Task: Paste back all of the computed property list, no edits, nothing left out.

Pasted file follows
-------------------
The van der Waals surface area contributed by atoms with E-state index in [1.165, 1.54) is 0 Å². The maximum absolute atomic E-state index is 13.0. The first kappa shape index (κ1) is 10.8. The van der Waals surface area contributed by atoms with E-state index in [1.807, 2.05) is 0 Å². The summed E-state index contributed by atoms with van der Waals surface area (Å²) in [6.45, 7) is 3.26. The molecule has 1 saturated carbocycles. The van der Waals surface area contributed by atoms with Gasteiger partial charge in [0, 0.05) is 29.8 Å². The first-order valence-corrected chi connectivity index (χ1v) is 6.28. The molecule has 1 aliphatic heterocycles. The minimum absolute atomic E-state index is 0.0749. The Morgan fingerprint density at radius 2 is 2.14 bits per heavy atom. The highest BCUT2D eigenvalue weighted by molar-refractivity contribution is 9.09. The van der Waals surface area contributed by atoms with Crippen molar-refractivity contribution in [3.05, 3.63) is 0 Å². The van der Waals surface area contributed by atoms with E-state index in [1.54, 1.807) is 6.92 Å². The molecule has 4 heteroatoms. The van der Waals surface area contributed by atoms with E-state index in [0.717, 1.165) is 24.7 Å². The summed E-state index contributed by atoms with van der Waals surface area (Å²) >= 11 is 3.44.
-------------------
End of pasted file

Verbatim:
The van der Waals surface area contributed by atoms with E-state index in [1.165, 1.54) is 0 Å². The maximum absolute atomic E-state index is 13.0. The first kappa shape index (κ1) is 10.8. The van der Waals surface area contributed by atoms with E-state index in [1.807, 2.05) is 0 Å². The summed E-state index contributed by atoms with van der Waals surface area (Å²) in [6.45, 7) is 3.26. The molecule has 1 saturated carbocycles. The van der Waals surface area contributed by atoms with Gasteiger partial charge in [0, 0.05) is 29.8 Å². The first-order valence-corrected chi connectivity index (χ1v) is 6.28. The molecule has 1 aliphatic heterocycles. The minimum absolute atomic E-state index is 0.0749. The Morgan fingerprint density at radius 2 is 2.14 bits per heavy atom. The highest BCUT2D eigenvalue weighted by molar-refractivity contribution is 9.09. The van der Waals surface area contributed by atoms with Crippen molar-refractivity contribution in [3.05, 3.63) is 0 Å². The van der Waals surface area contributed by atoms with E-state index in [1.54, 1.807) is 6.92 Å². The molecule has 4 heteroatoms. The van der Waals surface area contributed by atoms with E-state index in [0.717, 1.165) is 24.7 Å². The summed E-state index contributed by atoms with van der Waals surface area (Å²) >= 11 is 3.44.